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The US Senate Manual contains the rules, orders, and resolutions concerning the business of the United States Senate. It is an important handbook for each senator that has been used since 1888, and is updated each Congressional term. It was unofficially pre-dated by Thomas Jefferson’s Manual of Parliamentary Practice for the Use of the Senate of the United States. The new version of the Senate Manual is prepared by the Senate Committee on Rules and Administration, and contains many important documents.
The Senate Manual begins with a title page and some preliminary pages. These are followed by the rules, laws, and procedures of the Senate, including: standing rules of the Senate; orders and resolutions affecting the business of the Senate; regulation of the Senate wing and senate office buildings; rules for impeachment trials; and a set of indexes.
These sections then lead into the general and permanent laws relating to the Senate, which is an extract from the United States Code. This section of the Senate Manual includes: a table of contents and another preliminary text; general provisions for Congress and for the president; the flag and seal of the Senate; a description of the government of the states; and laws relating to the Armed Forces, banks and banking, the Coast Guard, commerce and trade, criminal procedure, and customs duties.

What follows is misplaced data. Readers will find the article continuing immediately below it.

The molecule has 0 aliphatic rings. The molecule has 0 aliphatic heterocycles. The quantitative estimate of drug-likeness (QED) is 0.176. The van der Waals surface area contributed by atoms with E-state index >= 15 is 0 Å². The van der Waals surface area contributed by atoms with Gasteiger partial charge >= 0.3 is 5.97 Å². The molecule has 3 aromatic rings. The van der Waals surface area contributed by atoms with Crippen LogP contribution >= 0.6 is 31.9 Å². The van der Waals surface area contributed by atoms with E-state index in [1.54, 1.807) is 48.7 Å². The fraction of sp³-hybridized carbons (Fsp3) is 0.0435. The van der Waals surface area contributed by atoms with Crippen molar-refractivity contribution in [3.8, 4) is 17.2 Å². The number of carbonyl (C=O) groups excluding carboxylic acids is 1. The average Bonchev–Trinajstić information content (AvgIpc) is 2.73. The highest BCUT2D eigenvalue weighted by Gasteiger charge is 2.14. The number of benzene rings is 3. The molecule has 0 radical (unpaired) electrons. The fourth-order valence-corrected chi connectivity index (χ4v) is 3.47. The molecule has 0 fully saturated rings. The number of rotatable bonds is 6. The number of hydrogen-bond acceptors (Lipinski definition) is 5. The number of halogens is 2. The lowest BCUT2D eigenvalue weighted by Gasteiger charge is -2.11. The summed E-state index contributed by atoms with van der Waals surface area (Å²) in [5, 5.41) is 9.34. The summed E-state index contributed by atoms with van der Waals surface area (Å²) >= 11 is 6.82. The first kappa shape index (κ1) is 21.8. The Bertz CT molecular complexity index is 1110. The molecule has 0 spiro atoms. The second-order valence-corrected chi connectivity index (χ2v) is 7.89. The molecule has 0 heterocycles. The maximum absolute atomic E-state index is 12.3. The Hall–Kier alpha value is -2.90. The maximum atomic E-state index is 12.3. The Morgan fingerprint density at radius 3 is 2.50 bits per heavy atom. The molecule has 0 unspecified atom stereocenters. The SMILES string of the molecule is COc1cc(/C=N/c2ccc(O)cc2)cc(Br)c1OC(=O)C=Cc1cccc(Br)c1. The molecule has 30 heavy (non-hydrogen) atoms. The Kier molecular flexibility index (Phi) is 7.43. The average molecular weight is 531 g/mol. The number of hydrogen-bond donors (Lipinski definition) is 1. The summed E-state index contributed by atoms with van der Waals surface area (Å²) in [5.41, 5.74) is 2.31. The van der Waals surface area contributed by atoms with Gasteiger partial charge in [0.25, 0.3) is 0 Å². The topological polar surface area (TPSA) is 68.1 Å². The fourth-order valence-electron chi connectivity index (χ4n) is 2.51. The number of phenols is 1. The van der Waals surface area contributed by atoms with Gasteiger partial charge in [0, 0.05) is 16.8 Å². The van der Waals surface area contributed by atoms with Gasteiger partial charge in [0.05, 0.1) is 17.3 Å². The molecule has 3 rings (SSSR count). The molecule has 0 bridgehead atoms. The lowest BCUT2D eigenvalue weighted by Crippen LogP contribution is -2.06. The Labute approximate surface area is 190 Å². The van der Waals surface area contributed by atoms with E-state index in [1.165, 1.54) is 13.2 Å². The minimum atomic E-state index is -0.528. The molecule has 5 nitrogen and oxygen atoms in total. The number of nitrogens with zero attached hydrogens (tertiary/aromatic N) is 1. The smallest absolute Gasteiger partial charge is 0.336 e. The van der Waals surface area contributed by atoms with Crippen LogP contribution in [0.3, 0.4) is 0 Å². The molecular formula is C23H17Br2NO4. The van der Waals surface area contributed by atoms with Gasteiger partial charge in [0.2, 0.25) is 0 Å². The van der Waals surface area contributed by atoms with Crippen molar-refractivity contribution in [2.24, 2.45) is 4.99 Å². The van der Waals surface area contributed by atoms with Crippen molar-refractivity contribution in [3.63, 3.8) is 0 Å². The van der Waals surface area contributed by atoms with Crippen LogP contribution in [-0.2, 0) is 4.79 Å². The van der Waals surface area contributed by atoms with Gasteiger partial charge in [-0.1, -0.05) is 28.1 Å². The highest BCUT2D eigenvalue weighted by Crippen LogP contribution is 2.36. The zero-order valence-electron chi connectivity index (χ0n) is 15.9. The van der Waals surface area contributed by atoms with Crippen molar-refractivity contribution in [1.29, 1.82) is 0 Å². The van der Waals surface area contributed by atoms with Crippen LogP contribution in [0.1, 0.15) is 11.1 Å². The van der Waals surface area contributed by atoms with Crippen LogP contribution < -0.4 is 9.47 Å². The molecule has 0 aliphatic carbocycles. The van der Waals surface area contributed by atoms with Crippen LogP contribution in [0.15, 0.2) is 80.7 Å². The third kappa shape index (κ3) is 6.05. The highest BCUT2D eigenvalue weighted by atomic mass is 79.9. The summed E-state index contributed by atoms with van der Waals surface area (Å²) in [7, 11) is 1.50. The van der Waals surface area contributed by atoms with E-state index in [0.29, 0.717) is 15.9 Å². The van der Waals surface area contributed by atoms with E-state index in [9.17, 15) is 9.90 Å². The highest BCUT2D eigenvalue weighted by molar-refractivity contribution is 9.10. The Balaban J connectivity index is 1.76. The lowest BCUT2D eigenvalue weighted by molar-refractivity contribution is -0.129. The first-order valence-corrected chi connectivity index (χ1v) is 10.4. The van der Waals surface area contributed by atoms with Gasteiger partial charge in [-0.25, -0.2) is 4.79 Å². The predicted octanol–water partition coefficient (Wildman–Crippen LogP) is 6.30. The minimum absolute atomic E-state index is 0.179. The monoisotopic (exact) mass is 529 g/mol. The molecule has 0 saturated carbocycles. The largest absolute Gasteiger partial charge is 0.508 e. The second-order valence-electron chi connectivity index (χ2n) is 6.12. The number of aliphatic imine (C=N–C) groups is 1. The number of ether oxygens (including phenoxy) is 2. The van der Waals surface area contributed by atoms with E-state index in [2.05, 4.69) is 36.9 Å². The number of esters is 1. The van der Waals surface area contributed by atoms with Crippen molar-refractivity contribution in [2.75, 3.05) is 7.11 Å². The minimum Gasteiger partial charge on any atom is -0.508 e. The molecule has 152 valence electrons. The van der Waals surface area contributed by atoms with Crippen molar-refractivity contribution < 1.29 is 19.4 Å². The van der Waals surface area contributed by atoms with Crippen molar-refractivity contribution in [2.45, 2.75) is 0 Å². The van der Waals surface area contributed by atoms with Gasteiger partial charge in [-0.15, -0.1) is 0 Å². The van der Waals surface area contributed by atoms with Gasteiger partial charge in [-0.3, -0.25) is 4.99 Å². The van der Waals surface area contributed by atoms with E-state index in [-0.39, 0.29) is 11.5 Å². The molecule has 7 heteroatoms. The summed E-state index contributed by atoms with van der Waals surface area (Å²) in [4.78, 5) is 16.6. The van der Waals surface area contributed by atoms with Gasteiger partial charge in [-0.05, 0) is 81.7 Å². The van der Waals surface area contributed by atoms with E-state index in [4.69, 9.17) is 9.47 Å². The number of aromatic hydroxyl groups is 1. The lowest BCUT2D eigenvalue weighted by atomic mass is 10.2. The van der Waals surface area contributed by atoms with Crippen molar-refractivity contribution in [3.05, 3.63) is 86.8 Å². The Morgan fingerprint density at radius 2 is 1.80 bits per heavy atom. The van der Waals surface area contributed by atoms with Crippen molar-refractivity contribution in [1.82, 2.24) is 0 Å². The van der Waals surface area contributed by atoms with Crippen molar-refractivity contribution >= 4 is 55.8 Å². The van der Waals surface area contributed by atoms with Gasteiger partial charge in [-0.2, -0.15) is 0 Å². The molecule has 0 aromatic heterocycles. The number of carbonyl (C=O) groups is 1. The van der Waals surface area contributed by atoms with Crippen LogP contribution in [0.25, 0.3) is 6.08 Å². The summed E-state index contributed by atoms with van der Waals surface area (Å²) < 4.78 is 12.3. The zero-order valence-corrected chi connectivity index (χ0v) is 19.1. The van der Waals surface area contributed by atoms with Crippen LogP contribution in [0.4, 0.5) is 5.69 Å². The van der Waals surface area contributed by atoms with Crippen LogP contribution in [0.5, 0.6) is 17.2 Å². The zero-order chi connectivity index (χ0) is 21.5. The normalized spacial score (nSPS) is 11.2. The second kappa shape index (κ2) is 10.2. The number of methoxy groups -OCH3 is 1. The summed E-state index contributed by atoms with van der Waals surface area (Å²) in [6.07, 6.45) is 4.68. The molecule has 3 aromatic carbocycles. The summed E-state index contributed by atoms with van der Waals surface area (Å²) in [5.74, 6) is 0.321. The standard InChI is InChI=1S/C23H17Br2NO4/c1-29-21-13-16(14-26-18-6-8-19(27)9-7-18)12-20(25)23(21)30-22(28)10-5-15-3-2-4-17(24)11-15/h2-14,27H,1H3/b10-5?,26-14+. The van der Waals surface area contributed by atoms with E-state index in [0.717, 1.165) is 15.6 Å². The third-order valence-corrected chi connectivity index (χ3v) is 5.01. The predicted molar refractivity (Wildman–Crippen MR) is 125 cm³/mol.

Many of these laws in the Senate Manual are widely known to Senators, and many do not apply to Senators. They are compiled as a compendium of the information essential to those governing the country. The laws continue with foreign relations and internal revenue codes; and rules on the judiciary, postal service, public buildings, public contracts, and public printing.
The Senate Manual is then padded with a collection of important American historical documents. These serve as reminders of the governing of the country, and of the principles upon which the country was founded and ran for years. Among the documents in this section are the Declaration of Independence, the Articles of Confederation, the Ordinance of 1787, and the Constitution of the United States, complete with all of its amendments.
Closing the Senate Manual is an index and a series of statistical data. Lists are given of many past Senate members and other important governmental offices, including a compiling of the Presidents Pro Tempore of the Senate, the Supreme Court Justices, cabinet officers, and representatives. Following these are election statistics including electoral votes, and information on the Commonwealth of Puerto Rico and the Trust Territory of the Pacific Islands on the last pages of the Senate Manual.